Thursday, July 22, 2010

Steele Creek

I needed to take a break last week, so I decided to make a quick little camping trip up to the Buffalo River. The upside to this was that the Buffalo River is one of the prettiest places around, and is always worth a visit. The considerable downside to this was that the trip was taken in the middle of the summer, when an air conditioner is your best friend. As the weekend approached, the weather guys were predicting it to be hot and muggy - highs in the upper 90s and heat indexes in the 100s.

Undaunted, I packed and headed up to the hills anyways. And true to form, the trip started out hot. As I left the parking lot at work, the thermometer in the car showed it was a steamy 102 degrees outside. My original plan was to camp overnight at Steele Creek, then wake up at sunrise and hopefully get some pictures of the river and bluffs there with some fog. Then when it got too hot, I would spend some time swimming in the river or sitting by it, enjoying the scenery. Even with the heat, it sounded like a good way to waste some time...

I drove north up Highway 7 and finally made it to Jasper. I opted to not make the customary visit to the Ozark Cafe, and drove over the bridge there over the Little Buffalo River. I looked down at the waters and saw that they were running high and muddy. Unbeknownst to me, the watershed of the Buffalo River received several inches of rain the day before. Which of course resulted in a significant rise in the water levels of the Buffalo, something that I had not planned on.

This year has been a bit drier than normal, and I thought the river would be running low when I visited. So I was a bit surprised to see it up so high.
The day I drove up there was July 16th, which just happens to coincide with the highest levels in the graph.

I drove on towards the campground at Steele Creek, and was welcomed by the majestic bluffs that tower over the river and fields below. It was great to visit those old bluffs again, like seeing an old friend you haven't seen in years. And to make it even better, apparently it had rained earlier in the day in that area, since the thermometer in the car showed it was a brisk 76 degrees outside. It was still muggy, but almost pleasant. Much better than than the heat down in Little Rock earlier that day.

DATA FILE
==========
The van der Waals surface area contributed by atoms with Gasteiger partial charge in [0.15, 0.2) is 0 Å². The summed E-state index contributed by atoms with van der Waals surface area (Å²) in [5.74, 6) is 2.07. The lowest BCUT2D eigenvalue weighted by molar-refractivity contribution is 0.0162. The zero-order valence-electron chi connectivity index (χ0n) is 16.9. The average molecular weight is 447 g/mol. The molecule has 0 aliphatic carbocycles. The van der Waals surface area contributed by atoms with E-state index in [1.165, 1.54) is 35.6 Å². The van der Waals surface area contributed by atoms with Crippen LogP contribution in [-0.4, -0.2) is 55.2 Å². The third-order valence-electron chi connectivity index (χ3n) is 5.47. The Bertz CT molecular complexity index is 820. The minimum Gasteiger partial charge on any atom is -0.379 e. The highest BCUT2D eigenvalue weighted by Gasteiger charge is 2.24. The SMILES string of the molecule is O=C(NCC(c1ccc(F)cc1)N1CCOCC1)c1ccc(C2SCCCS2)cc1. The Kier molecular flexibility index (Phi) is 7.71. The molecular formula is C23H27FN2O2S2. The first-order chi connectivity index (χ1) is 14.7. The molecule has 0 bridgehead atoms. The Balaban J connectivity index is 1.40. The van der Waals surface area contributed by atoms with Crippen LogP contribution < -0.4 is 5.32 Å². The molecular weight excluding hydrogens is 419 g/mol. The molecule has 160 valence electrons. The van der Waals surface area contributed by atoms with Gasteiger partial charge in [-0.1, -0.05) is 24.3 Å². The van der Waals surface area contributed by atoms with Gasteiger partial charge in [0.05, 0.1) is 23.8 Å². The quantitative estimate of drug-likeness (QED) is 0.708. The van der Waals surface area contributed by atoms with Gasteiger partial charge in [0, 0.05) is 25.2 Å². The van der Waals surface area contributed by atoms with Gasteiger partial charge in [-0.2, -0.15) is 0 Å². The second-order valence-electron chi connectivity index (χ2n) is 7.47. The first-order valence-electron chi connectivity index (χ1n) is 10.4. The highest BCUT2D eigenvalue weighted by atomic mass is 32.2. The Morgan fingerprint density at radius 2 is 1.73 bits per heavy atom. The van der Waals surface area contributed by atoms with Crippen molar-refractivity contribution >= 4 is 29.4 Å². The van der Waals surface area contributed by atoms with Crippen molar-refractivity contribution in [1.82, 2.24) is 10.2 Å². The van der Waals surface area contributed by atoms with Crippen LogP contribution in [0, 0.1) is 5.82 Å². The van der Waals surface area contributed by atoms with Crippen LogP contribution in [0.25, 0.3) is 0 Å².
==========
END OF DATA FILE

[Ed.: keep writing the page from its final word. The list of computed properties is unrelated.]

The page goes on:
I parked the car and went over to visit the river. It was indeed running high - the usually clear waters were brown and muddy.

I headed over towards the campground, passing by fields that are overlooked by the massive Roark Bluff (which tower 220 feet above the river). Roark Bluff isn't the tallest bluff along the river, but it is one of the longest (stretching for nearly three-quarters of a mile).

If you look closely, there is a deer hanging out in the bottom left-hand corner...

From the campground, I managed to make my way back down to the river. There were a few people trying to catch some fish, and others trying to collect firewood. I set up the camera for a shot of the river overflowing its banks and cascading over a gravel bar.

It began to get dark, but I tried to get a few more shots in. The smoke from campfires were drifting along the river, ringing the bluffs like fog. This was taken at twilight, just before it got too dark for the pictures to turn out...

My original plan for the night was to stay at Steele Creek, waking up before dawn to get pictures of Roark Bluff with some fog. But the high water along the river washed away those plans. So instead, I opted to drive a few miles further down the road and camp at Lost Valley. I hoped some fog might linger in the morning, creating some good pictures of the numerous historic buildings and barns in Boxley Valley. I drove the car up the steep hill from the Steele Creek campground, and back on the main road. It was nearly dark, with just a hint of a deepest blue on the horizon, as I dropped down into Boxley Valley....

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